I ended up walking back into my house around 9:30 AM, and after breakfast, coffee and Advil my pain had subsided. I felt up to running again but didn’t want to commit to a longer distance since I didn’t know how my body would react.  I decided to see how fast I could run a 5k.

My fastest 5k PR is somewhere just under 31 minutes, but that was a couple of years ago when I was running shorter distances at faster speeds (for me that is). Since then my 5k times have increased to the 34 minute region, so I’ve been working on cutting that down again.

Sunday’s self-imposed 5k time trial brought me in at 31:32.64. I managed to maintain an average of 10:10/mile and it felt good!

With good time spent with friends over breakfast and a encouraging 5k trial time, it looks like Sunday’s run wasn’t such a fail after all. And I very much look forward to returning to Clermont for some serious hill running in the near future!

When was the last time an ailment stopped you mid-run?

Hills, Groundhogs and the Most Inspiring Video

2 Feb

In the efforts of working on both my speed and strength, I’ve decided to rejoin the Marathonfest Thursday morning training sessions. I’ve been running with the ladies Tuesdays and Thursdays, but decided I could benefit from the Thursday hill and tempo workouts. The good news is, I can still join them for coffee afterwards (which I did this morning).

My goal for this morning was to run the 3.4-mile loop with hill repeats without taking any walk intervals. I was able to accomplish this goal. Since I remembered to bring my borrowed Garmin this morning, I actually have stats:

  • Distance: 3.34 miles
  • Time: 37:15.71
  • Avg Pace: 11:09/mi

Back when I trained for my half marathons, I would average around a 10:45/mi pace for shorter runs and 11:18/mi for the half marathon. My Disney Marathon pace was 13:22/mi and I hope to get that down to at least 12:00/mi for Flying Pig.

Going up hills you can usually find me muttering to myself. I tend say things like “dig deep” and “you can do this” and my favorite: “I can do all things through Christ who strengthens me.” This was one of the bible verses my mom had us say before bed every night growing up and it’s always stuck with me. This morning was no exception. Unfortunately, you can usually also hear curse words flying out of my mouth during tough runs. I tend to have the mouth of a sailor. I try my hardest not to curse around the bible verse.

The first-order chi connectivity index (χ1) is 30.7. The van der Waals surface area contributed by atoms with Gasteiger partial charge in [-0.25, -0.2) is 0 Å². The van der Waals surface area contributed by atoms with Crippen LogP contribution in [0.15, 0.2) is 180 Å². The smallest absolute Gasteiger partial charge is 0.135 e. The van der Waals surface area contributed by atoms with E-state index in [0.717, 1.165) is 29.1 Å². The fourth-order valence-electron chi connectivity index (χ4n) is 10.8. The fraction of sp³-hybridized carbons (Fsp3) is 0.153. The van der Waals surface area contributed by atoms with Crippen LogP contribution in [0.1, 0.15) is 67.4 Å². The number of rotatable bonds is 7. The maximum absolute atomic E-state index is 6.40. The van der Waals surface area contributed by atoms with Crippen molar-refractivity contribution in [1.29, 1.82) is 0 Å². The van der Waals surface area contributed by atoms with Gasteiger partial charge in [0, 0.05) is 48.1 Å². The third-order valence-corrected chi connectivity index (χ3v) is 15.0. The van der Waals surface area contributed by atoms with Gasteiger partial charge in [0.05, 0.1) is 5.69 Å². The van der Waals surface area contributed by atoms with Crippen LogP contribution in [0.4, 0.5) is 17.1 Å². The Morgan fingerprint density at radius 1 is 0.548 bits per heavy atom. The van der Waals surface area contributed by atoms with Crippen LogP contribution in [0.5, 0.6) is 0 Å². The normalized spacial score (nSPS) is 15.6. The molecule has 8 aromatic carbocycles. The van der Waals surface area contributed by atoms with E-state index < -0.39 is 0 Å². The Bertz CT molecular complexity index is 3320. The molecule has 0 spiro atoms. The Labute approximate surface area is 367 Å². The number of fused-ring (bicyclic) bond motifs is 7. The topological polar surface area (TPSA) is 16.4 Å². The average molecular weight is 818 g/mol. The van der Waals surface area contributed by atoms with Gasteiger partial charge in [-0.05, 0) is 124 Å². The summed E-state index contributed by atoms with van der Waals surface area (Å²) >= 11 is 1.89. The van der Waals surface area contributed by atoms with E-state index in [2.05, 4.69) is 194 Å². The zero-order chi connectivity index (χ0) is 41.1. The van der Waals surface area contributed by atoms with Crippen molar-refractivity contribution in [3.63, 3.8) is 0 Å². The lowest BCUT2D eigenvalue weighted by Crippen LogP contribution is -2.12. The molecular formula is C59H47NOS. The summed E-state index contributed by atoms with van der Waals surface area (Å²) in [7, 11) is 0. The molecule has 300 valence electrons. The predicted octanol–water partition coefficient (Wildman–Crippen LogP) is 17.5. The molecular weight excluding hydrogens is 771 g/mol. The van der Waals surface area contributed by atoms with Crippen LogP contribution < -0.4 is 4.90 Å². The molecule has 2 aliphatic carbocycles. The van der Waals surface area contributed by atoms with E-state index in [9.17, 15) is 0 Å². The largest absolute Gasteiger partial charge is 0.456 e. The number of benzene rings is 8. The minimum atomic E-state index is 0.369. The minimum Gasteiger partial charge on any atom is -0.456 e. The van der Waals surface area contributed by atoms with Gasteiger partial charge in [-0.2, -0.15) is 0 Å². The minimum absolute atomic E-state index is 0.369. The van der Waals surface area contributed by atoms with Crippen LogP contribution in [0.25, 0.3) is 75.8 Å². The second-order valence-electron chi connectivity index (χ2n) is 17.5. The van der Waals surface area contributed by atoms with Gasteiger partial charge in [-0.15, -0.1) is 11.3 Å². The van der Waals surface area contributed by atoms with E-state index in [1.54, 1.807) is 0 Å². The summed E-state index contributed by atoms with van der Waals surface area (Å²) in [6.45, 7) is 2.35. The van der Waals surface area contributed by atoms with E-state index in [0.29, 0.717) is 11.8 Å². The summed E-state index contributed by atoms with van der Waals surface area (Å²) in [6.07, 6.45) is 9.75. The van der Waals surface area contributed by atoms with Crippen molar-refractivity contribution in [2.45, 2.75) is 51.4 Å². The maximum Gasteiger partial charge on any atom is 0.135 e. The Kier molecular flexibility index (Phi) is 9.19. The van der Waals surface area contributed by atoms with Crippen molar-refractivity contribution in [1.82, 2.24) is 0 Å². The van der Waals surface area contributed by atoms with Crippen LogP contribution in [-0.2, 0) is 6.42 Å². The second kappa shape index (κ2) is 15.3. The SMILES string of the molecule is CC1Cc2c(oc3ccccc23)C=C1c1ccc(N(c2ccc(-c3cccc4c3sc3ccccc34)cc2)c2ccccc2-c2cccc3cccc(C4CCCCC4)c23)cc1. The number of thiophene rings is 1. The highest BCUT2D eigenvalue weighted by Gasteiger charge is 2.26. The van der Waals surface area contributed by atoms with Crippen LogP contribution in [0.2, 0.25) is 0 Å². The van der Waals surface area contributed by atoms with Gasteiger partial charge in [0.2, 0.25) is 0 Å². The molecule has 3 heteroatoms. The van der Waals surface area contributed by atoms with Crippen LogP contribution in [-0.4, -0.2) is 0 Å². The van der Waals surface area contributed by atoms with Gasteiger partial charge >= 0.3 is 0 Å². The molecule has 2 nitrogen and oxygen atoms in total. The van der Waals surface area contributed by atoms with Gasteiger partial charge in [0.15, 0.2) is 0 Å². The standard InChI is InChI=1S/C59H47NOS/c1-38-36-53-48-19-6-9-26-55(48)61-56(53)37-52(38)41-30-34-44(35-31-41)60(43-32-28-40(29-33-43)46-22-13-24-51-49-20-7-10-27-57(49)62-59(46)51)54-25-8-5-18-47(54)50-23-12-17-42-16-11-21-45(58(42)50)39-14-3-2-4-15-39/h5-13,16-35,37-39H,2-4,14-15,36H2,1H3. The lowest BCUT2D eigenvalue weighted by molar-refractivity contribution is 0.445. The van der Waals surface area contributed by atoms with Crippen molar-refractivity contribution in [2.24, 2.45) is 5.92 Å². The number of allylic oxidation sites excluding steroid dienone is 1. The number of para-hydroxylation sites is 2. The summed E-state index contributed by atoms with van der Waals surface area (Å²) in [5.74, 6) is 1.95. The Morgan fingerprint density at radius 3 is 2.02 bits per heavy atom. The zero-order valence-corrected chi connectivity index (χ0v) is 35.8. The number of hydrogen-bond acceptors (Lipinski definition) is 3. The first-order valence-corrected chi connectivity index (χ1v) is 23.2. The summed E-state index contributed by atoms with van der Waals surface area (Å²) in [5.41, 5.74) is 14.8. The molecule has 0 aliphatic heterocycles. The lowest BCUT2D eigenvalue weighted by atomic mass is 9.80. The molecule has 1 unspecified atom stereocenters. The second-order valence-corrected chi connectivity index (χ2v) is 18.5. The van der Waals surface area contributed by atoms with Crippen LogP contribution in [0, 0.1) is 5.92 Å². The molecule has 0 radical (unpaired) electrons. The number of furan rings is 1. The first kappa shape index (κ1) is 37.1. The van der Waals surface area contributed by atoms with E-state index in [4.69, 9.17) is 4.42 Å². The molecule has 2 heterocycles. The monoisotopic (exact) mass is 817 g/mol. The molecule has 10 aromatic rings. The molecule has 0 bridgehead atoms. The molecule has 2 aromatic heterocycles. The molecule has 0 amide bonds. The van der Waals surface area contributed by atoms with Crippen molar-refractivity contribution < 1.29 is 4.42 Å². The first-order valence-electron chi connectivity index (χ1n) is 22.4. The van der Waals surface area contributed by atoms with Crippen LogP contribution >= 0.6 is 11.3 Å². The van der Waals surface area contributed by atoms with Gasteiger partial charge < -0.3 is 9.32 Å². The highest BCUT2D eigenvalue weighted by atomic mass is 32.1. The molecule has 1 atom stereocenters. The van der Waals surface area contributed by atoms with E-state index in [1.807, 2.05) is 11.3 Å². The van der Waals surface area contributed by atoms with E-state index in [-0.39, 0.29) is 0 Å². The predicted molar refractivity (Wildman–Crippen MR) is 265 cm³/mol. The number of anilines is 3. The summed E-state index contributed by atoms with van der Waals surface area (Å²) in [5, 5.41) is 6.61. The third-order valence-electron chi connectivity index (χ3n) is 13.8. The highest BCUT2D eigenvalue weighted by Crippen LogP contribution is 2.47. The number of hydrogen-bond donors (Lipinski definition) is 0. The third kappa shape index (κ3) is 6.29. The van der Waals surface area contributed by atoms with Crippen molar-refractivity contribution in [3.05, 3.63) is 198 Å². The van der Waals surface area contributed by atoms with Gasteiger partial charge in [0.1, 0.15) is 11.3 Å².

When I got home this morning I saw that a friend had posted this video. Watch it and tell me you don’t get the chills watching it. Tell me your whole being didn’t get excited at the end. Tell me you weren’t inspired. I think I actually clapped at the end and shouted. My dogs must think I’m weird (thought they have no room to judge).

And today’s Groundhog Day. For those of you in the colder regions, I hope the groundhog doesn’t see his shadow!

How did you feel when you watched the video I link to above?

Running Field Trip: The Hills of Apopka

29 Jan

Yesterday morning, us Marathonfest runners took our first field trip of the training season: the hills of Apopka.

Just mention the words “hill training” to me and I tend to cringe. I’m the kinda girl that considers a speed bump a “small hill” and typically go out of my way to avoid any road inclines.

And yes, this is how I feel even though I’m told they will make me stronger. They will only make me stronger if they don’t kill me first.

So why does running hills suck so badly? I think this article from Runner’s World answers it well: “You have to recruit more muscle fibers to get yourself up the hill, which causes those muscles to fatigue faster,” says Carwyn Sharp, Ph.D., assistant professor of exercise science at the College of Charleston in South Carolina. On the bright side, keep doing hills and eventually your body adapts and gets stronger.

Since the Flying Pig Marathon has hills, I figured it was time to change my attitude. It’s either conquer them in training or face them unprepared on race day. So for the time being, when I hear the words “hill training” I will feign a “yeah!”

We started our run yesterday morning at 6 AM in Apopka. The street lights aren’t as plentiful out there and the roads were dark. Combined with the fog, it looked like a scene from a scary movie.

At least you could see our shoe reflectors:

Since I’m trying to work on my speed, I set out to keep up with the faster runners in our group. For the first 6.5 mile loop, I felt great! The hills were beasts, but I trudged up them, one foot after the other. However, towards the end of that loop I started to feel light-headed. I made sure to refuel with some Chocolate #9 agave gel.

For the second loop (only 4.5 miles) my energy level evened out. But around mile 8, my IT band started to lock up. Suddenly it felt like I was on mile 20 of the marathon and I had trouble bending my left knee. Rather than push myself through unnecessary pain (it’s just a training run) I decided to call it a day and walk the rest of the run out. The entire way back I lectured myself in my head for not doing more strength training in my legs. But at least I had a good 7.5 miles of hill running under my belt.

Lucky for me, I was sore by 5 PM. I guess I should’ve taken an ice bath, but with such low mileage it just hadn’t occurred to me. But at least the hills didn’t kill me. Well, at least this time.

Here are some more pictures from the run:

This hill was a beast.

My group running uphill. We had to be on the special lookout for cars, since they'll pop up over the hill.

With all the fog it was like we were running in a scary movie.

Farmhouse engulfed by fog

Do you run hills? If so, do you like it, or do it begrudgingly for the benefits?